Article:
Connect with us

New York Islanders

Varlamov’s Lackluster Play Should Force Islanders Goaltending Change



Semyon Varlamov

New York Islanders veteran netminder Semyon Varlamov put together a Vezina-caliber regular season. He led the NHL in shutouts with seven and was towards the top of the leaderboards in most statistics. The 33-year old netminder was able to dominate due to his tenacious positioning and keen anticipation, which helped boost his confidence to a relatively high level.

A lack of these attributes plagued his ability to have success in Game 3. Because of this, he may have forced the hand of head coach Barry Trotz to make a goaltending switch ahead of Game 4 on Saturday.

[Click here for complete Stanley Cup Playoff coverage of the New York Islanders]

Maybe Varlamov’s struggles can be accredited to his health. After being removed from the last game of the regular season for precautionary reasons, he was unable to dress for Game 1 and was a game-time decision for Game 2, a game he ultimately played in. While rust tormented him early, Varlamov rebounded to give his team a chance to win.

Perhaps it was just the adrenaline talking.

Semyon Varlamov allowed five goals on 27 shots in Thursday’s loss, a save percentage of .815. According to Natural Stat Trick, Varlamov’s expected goals against (xGA) was 2.21, a mark much lower than the actual result. 

“Um…I’ll have to look at it again” were the words that left Coach Trotz’s mouth when asked if he got enough out of his goaltender. “We’ll have to look at it.”

That’s pretty much told us all we needed to know about how Trotz felt about Varlamov’s performance Thursday.

Now Varlamov was a major issue, but the Islanders’ inability to hold onto momentum once they tied the game numerous times was the main focal point to their downfall. While the skaters on the ice had a significant role to play in that, Varlamov did not come through with timely saves at all.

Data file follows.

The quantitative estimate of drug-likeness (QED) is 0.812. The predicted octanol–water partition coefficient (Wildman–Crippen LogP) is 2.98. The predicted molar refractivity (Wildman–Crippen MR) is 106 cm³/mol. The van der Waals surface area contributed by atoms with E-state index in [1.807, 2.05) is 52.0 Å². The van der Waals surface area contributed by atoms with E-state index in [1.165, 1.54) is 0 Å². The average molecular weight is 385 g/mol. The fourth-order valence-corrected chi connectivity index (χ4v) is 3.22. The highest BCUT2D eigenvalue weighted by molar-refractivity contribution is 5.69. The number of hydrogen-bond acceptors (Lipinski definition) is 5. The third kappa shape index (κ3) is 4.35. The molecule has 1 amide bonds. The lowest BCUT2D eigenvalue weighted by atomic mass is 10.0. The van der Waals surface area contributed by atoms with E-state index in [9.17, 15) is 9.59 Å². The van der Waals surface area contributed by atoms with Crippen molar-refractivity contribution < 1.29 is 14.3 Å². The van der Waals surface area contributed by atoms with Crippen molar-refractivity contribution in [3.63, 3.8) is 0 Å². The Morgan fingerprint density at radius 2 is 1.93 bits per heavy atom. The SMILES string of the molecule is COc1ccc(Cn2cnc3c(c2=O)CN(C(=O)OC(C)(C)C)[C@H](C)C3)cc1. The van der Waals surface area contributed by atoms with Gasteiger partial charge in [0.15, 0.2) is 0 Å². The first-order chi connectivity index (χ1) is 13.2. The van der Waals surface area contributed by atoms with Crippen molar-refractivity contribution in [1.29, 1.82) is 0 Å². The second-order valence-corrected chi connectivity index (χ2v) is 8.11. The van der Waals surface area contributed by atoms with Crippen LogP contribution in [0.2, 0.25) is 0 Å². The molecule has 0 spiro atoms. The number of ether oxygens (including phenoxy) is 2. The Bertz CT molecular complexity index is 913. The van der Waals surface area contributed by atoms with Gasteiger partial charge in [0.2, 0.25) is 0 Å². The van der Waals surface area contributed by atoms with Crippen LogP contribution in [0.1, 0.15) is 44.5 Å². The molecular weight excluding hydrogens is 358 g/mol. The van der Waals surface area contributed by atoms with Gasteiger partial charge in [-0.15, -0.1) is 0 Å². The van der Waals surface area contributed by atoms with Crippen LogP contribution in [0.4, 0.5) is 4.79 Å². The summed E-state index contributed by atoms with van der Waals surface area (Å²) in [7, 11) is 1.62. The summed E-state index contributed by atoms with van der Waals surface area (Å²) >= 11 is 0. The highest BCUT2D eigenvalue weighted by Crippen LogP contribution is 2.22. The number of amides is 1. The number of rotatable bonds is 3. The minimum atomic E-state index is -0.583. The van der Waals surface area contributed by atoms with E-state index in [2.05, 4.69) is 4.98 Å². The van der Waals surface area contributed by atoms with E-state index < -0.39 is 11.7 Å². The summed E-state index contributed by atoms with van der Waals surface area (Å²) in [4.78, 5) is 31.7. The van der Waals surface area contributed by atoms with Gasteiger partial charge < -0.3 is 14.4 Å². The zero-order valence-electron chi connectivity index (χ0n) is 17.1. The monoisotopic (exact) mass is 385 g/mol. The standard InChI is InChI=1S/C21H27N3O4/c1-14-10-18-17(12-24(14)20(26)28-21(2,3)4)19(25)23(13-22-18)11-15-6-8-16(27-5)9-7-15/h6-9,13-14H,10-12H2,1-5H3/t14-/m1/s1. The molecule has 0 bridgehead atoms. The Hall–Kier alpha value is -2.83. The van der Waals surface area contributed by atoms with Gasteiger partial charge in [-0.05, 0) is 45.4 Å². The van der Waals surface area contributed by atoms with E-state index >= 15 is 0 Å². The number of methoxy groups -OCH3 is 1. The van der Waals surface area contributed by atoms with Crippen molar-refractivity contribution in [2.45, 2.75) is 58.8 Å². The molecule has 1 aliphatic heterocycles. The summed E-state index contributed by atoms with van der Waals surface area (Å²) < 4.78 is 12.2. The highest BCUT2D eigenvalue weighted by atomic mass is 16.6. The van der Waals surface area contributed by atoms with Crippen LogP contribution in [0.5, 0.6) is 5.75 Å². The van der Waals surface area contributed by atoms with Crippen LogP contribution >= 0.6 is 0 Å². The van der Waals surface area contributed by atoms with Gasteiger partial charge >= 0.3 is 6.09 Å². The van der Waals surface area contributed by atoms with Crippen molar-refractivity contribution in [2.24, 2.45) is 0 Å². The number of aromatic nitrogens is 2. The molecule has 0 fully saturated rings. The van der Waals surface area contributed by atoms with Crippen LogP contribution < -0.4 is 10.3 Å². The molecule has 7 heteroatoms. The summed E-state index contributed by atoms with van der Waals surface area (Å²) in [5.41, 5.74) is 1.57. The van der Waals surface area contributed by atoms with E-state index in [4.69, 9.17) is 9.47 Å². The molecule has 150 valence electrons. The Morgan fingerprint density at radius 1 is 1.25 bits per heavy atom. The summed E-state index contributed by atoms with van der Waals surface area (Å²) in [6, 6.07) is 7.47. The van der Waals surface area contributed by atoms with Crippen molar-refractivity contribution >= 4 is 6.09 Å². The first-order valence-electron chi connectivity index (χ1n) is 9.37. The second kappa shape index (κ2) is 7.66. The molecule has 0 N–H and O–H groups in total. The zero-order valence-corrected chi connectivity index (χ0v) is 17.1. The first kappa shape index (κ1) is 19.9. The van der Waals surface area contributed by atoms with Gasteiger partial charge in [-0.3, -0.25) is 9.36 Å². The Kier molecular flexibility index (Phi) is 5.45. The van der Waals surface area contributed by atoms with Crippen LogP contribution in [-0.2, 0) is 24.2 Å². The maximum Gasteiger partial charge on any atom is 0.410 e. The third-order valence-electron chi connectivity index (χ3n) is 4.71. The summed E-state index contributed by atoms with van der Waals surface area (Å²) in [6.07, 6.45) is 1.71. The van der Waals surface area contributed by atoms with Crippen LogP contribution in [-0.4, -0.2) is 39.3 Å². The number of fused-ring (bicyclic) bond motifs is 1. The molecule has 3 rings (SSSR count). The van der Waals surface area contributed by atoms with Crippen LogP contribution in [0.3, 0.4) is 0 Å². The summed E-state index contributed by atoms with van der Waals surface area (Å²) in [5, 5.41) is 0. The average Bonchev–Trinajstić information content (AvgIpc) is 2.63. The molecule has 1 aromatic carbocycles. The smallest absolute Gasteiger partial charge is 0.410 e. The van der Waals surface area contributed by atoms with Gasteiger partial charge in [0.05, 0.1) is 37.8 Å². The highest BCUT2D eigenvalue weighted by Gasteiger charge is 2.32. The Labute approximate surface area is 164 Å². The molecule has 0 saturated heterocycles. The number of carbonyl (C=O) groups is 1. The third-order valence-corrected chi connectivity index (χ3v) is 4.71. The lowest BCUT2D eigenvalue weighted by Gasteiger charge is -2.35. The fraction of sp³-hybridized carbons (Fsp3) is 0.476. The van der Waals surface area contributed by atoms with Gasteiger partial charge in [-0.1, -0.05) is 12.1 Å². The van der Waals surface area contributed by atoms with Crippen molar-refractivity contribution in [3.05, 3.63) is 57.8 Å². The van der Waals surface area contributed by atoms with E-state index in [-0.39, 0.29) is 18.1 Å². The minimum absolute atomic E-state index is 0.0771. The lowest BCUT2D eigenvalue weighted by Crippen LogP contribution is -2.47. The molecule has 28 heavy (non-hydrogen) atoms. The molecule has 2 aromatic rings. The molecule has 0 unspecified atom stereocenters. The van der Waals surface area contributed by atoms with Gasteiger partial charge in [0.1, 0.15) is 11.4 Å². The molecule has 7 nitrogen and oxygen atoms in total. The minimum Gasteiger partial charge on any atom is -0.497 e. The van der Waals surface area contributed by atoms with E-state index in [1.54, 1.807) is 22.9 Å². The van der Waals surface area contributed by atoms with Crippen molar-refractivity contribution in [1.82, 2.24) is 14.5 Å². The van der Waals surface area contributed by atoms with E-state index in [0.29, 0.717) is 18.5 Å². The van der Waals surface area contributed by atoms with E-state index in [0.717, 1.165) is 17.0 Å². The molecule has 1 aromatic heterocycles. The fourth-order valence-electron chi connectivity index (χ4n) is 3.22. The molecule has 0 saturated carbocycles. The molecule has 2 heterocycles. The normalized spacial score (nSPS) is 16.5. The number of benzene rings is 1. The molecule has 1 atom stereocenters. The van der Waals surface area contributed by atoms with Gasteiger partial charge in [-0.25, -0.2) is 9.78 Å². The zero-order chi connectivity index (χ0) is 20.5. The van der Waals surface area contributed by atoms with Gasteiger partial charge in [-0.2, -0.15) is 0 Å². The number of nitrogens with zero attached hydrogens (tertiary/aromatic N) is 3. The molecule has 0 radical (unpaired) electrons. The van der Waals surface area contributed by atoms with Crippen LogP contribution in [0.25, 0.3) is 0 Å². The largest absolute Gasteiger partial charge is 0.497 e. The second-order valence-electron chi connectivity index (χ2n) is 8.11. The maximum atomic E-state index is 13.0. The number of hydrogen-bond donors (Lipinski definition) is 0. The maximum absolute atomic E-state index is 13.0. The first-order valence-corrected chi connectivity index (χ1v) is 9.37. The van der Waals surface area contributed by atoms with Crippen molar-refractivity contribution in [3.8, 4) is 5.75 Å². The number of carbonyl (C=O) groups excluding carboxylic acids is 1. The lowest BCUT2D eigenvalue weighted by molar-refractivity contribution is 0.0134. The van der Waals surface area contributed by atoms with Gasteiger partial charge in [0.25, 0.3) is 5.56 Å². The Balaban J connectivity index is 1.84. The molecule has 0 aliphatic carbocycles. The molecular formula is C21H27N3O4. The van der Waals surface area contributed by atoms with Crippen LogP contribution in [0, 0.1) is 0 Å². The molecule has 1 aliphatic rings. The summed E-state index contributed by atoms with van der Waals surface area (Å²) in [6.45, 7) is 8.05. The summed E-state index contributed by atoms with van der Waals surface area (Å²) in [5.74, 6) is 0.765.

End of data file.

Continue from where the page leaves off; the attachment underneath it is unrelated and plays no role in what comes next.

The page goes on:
We could go through each and every goal Varlamov allowed tonight and nitpick what went wrong for the 13-year NHLer. But this should do the trick. 

On each goal, Varlamov failed to establish proper positioning. The biggest issue in his performance was his lack of awareness in his own crease. Varlamov got caught too far back on most, if not all the goals that entered the back of his net.

That is a clear-cut sign of a goaltender lacking confidence, which is the complete opposite mentality we saw from Varlamov during the regular season.

Against a Pittsburgh Penguins team with players that can shoot the puck, being out at the top of the blue paint is a must to succeed.

Penguins’ trade deadline acquisition Jeff Carter scored twice Thursday night on two goals that Varlamov failed to read correctly. Credit needs to be given when it is due, as both shots were as accurate as can be. However, Varlamov’s angles on both the goals he scored were off by a substantial margin, and both are goals that Varlamov knew full-well should have been stopped.

The first goal for the Penguins (Top left in Tweet) was redirected as the blame, well, followed suit. However, Varlamov was back in his crease and when a point shot is coming, that is the time to explode out of the crease, especially when there are bodies in front. The farther out a goaltender is, the less area that tip has to beat the netminder. Once that goal went in, it was pretty clear what kind of night Varlamov would have.

The clutch factor was just not there.

If the Islanders were going to do anything this postseason, it would come from the play of the elite defensive units and dominant goaltending on a game-to-game basis. Game One on Sunday saw the Islanders light the lamp four times in their 4-3 overtime win.

Tuesday, the Islanders only mustered one goal, and Varlamov’s mistake early proved to be rather costly. In a game in which the Islanders found the back of the net four times, that should have been enough offense for a monumental win on home ice to take the lead in the series.

Given the Islanders’ inconsistent offense, Semyon Varlamov needed to find a way to bear down and do what he could to ensure that those goals were enough. 

Ultimately he did not. 

That first game mentioned above saw the offense come to life and saw rookie netminder Ilya Sorokin stand tall in critical moments to get his team the overtime winner. While he was not brilliant, posting a -0.2 GSAA, he for sure bailed his team out when they needed him the most.

Has Sorokin shown enough for Trotz to give him the keys to the crease in a game where he must play to the best of his abilities in the biggest game of his short NHL career? 

Given what we have seen from Varlamov, Sorokin seems like the only viable option to start on Saturday. What has transpired over the last two games cannot happen for a third straight.